Beer après ski
As we approach the tail end of winter -- and some of the coldest weeks we've seen -- the family and I decided to head up to Massachusetts for a bit of skiing. I, luckily, get to stay in the house we rented and watch the 1-year-old cavort and eat stuff off the floor, but the wife and two little ones are on the slopes with a bunch of heavy duty gear.
What are they carrying? Here are my picks for gear to pack on your trip.
Columbia Omni-Heat Clothing - Two years ago, Columbia announced a line self-heating jackets that appeared on the market briefly and then disappeared. Because I cover so many gadgets, I was lucky enough to get one of these battery-powered, self-warming electronic jackets before they were recalled (apparently for no good reason), but in lieu of that, I'd recommend checking out the rest of the line. The Omni-Heat line is still surprisingly warm and high-tech enough for a gadget geek like me. The jackets and clothing use a special reflective liner to trap heat against your body, ensuring you stay toasty even in a lighter piece of clothing.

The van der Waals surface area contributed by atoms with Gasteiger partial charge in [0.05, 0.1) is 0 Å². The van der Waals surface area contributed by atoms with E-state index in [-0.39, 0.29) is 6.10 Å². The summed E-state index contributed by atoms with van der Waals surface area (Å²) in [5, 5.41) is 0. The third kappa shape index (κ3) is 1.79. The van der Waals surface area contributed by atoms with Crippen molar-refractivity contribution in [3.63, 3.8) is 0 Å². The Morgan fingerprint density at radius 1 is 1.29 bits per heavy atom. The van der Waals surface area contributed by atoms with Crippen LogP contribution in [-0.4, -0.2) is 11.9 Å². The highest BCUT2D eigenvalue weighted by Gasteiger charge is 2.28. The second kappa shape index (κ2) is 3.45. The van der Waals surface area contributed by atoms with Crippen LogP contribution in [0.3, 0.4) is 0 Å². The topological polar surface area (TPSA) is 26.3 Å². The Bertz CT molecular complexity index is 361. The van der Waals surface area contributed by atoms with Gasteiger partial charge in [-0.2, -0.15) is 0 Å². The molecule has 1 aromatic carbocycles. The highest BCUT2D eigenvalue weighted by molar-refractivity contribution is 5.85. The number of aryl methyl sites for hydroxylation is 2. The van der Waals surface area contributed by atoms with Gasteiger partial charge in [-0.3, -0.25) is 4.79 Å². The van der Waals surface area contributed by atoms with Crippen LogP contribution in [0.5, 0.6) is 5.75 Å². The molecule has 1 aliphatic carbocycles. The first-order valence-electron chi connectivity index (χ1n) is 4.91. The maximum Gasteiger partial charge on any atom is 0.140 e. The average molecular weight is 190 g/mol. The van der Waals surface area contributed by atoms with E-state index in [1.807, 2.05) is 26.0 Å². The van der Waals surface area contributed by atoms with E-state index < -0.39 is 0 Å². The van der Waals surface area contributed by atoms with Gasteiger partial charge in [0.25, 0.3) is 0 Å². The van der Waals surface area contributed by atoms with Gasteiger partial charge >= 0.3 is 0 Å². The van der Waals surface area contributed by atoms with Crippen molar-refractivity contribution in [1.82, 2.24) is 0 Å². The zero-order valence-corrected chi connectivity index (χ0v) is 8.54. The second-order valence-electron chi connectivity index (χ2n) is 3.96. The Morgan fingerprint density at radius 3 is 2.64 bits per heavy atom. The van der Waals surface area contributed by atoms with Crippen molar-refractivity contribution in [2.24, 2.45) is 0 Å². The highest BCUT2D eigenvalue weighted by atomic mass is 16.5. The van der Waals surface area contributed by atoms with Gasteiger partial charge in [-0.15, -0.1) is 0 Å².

Jabra Solemate Speaker - We have a few speaker docks around the house but most of them use Apple's old port or won't work with Android phones. I now carry the Jabra Solemate with us when we travel because it's a light Bluetooth speaker that connects through the wireless to any telephone or to any headphone jack using an included wire. It's surprisingly small, offers some great sound, and is eminently portable. We no longer have to depend on the sound system in the hotel room or rental when we have this puppy blasting out our tunes.
Walkie-Talkies - Rather than depend on cellphone reception at the top of the mountain, we've taken to using cheap walkie-talkies to report our positions and plan lunch. These Cobra walkie talkies for $60 are solid and great in the snow and you can add extra units so everyone in the family can be talking on the same channel. The batteries usually last a few days as long as the kids aren't singing Call Me Maybe into them.
Touchscreen Gloves - They look a little goofy and they're a bit light, but touchscreen-compatible gloves are lifesaver on the slopes. This pair from North Face are good and there are a number of self-heating, battery-powered gloves with touchscreen pads. They work by tricking your screen into thinking your touching it with your bare hand. They're warm, work well, and are a great way to text when you're on the lift.
Do you use any technology when skiing?